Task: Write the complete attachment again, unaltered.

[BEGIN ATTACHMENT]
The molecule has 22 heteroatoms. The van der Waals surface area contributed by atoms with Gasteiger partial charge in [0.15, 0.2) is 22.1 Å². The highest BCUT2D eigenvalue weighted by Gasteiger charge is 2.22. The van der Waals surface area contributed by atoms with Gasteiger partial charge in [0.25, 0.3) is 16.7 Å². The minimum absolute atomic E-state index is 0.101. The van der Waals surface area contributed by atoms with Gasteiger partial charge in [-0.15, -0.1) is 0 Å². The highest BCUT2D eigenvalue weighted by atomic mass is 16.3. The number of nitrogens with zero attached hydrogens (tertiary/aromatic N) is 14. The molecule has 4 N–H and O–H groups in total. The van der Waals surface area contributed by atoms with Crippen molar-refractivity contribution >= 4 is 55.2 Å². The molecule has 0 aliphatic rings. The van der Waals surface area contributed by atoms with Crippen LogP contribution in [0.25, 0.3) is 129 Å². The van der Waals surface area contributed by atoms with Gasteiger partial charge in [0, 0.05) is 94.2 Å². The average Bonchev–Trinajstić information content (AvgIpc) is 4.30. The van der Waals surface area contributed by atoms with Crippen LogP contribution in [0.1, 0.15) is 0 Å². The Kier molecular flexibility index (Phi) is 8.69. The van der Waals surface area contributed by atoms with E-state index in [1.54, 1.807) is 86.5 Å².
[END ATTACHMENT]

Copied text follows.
The molecule has 22 heteroatoms. The van der Waals surface area contributed by atoms with Gasteiger partial charge in [0.15, 0.2) is 22.1 Å². The highest BCUT2D eigenvalue weighted by Gasteiger charge is 2.22. The van der Waals surface area contributed by atoms with Gasteiger partial charge in [0.25, 0.3) is 16.7 Å². The minimum absolute atomic E-state index is 0.101. The van der Waals surface area contributed by atoms with Gasteiger partial charge in [-0.15, -0.1) is 0 Å². The highest BCUT2D eigenvalue weighted by atomic mass is 16.3. The number of nitrogens with zero attached hydrogens (tertiary/aromatic N) is 14. The molecule has 4 N–H and O–H groups in total. The van der Waals surface area contributed by atoms with Crippen molar-refractivity contribution >= 4 is 55.2 Å². The molecule has 0 aliphatic rings. The van der Waals surface area contributed by atoms with Crippen LogP contribution in [0.25, 0.3) is 129 Å². The van der Waals surface area contributed by atoms with Gasteiger partial charge in [0, 0.05) is 94.2 Å². The average Bonchev–Trinajstić information content (AvgIpc) is 4.30. The van der Waals surface area contributed by atoms with Crippen LogP contribution in [0.1, 0.15) is 0 Å². The Kier molecular flexibility index (Phi) is 8.69. The van der Waals surface area contributed by atoms with E-state index in [1.54, 1.807) is 86.5 Å².